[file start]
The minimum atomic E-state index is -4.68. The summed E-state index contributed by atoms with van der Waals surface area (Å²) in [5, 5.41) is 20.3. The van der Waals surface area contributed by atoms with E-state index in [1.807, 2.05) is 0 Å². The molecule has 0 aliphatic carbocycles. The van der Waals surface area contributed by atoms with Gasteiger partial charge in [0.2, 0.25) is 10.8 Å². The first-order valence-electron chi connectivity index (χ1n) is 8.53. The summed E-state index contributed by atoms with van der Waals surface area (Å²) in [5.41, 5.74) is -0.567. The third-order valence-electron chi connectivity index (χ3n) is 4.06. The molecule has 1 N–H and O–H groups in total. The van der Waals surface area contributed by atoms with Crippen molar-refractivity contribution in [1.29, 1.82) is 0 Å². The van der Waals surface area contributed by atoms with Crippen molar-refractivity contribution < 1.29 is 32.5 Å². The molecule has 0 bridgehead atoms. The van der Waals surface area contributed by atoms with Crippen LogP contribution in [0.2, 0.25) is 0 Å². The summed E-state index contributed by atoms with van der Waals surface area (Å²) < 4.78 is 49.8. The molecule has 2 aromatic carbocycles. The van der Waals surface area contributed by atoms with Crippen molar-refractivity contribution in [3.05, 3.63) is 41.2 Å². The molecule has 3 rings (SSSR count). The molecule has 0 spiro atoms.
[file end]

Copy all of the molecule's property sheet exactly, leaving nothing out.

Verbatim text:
The minimum atomic E-state index is -4.68. The summed E-state index contributed by atoms with van der Waals surface area (Å²) in [5, 5.41) is 20.3. The van der Waals surface area contributed by atoms with E-state index in [1.807, 2.05) is 0 Å². The molecule has 0 aliphatic carbocycles. The van der Waals surface area contributed by atoms with Gasteiger partial charge in [0.2, 0.25) is 10.8 Å². The first-order valence-electron chi connectivity index (χ1n) is 8.53. The summed E-state index contributed by atoms with van der Waals surface area (Å²) in [5.41, 5.74) is -0.567. The third-order valence-electron chi connectivity index (χ3n) is 4.06. The molecule has 1 N–H and O–H groups in total. The van der Waals surface area contributed by atoms with Crippen molar-refractivity contribution in [1.29, 1.82) is 0 Å². The van der Waals surface area contributed by atoms with Crippen molar-refractivity contribution < 1.29 is 32.5 Å². The molecule has 0 bridgehead atoms. The van der Waals surface area contributed by atoms with Crippen LogP contribution in [0.2, 0.25) is 0 Å². The summed E-state index contributed by atoms with van der Waals surface area (Å²) < 4.78 is 49.8. The molecule has 2 aromatic carbocycles. The van der Waals surface area contributed by atoms with Crippen molar-refractivity contribution in [3.05, 3.63) is 41.2 Å². The molecule has 3 rings (SSSR count). The molecule has 0 spiro atoms.